By the time I finished grad school in August, 1973 there was a project underway to replace the IBM with a CDC machine that actually had terminals scattered around the campus where you could execute a program in real time. No more spending nights in the computer lab waiting for your printout for the project due the next day. No more punch cards.
I still have my Pickett slide rule as a decoration, and I can still sort of operate it. Those were the days.
Kerry Irons ‘72
Before I got to Tech I bought a slick Pickett and Eckel slide rule. I never got good with that. When I took the computer course (in 63), the only communication to the computer was paper tape—with machine language. It wasn’t pleasant.
Jim Thomas, class of 1963.
I went to Michigan Tech with a slide rule but quickly purchased a calculator to keep up with classmates. My slide rule is in a box somewhere in my basement, but I don’t remember how to use it.
Debbie Hamm BSEE 78
I started my Freshman year in 1974 needing to take a slide rule orientation course from Dr. E.T. Williams in the ChemE department. Fortunately, the first TI calculators and the more affordable “Bowmar Brain” $99 calculators were just hitting the market, and the slide rule was put away for good. A student in our dorm sold dozens of TI’s at a special price from his family’s electronics store in Appleton for around $150/each. We also had to write Fortran programs and punch them out on maybe a hundred cards to run through the readers in the basement of the ME-EM Building which was one of the newer buildings on campus. The mainframe computer was usually backlogged 2-4 hours in the evening, which was painful when one bad keystroke on one card could stop your program in its tracks. Worse yet, was watching some computer nerd’s output printing out on large lined paper that was a depiction of Alfred E. Neuman on a Mad Magazine cover done in text to hang on a wall. Engineers had serious programming to complete, and we were in no mood for those shenanigans backlogging the computer. Nobody had a PC yet, and we all could have become infinitely rich had we known where Microsoft and Apple stock would be going!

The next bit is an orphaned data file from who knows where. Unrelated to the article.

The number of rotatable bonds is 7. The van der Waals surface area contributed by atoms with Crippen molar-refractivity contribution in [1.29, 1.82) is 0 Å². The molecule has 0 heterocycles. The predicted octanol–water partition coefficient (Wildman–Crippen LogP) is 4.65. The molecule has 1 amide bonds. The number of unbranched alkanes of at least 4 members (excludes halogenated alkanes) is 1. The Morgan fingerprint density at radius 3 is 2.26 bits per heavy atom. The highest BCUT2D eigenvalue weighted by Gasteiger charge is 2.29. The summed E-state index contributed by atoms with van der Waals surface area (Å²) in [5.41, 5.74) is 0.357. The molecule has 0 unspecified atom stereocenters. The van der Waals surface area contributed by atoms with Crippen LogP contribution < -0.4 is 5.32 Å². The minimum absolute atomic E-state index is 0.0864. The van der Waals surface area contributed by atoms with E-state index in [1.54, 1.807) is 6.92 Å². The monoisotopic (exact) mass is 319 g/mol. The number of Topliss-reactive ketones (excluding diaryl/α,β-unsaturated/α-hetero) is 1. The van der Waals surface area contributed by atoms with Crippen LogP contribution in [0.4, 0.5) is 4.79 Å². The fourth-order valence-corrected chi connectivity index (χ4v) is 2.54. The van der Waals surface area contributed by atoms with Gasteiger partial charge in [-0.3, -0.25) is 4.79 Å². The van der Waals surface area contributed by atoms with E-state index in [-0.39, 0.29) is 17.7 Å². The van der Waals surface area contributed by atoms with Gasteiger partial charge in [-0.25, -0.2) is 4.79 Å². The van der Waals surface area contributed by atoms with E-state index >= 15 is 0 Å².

Mark Kern ‘78
My ten fingers….never outdated
William Kern ‘62
Post slide rule, Monroe hand crank calculator (Mining Dept), book of logarithms, 1938 straight 8 Chrysler Airflow (purchased for $35.00 in Osceola). Bacon and eggs breakfast at the Horseshoe Cafe in Houghton $0.50. Coffee $0.05, unlimited refills. Movie at the Lode Theatre $0.25. Shell of beer at MIke’s Bar $0.10, pickled egg $0.10.
Dan Koss ‘59
Computer: Apple Macintosh – had access to first one on campus and used it for a technical writing class.
Slide rule: Was taught how to use by my high school chemistry teacher Don Seablom – he insisted that since it did not pop a number out like a calculator, that one had to be good at estimating one’s answer, first, in order to assess if one had manipulated the slide rule correctly – a skill that he knew no one used when using a calculator, and one I appreciate, still.
Microprocessor programming classes: M6800(binary coding), M6809 (hex coding), M68000 (assembler)
Dale Stockman ‘85
Yes, I have a slide rule, I used computer punch cards briefly toward the end of their lives and I had a TI-84 calculator.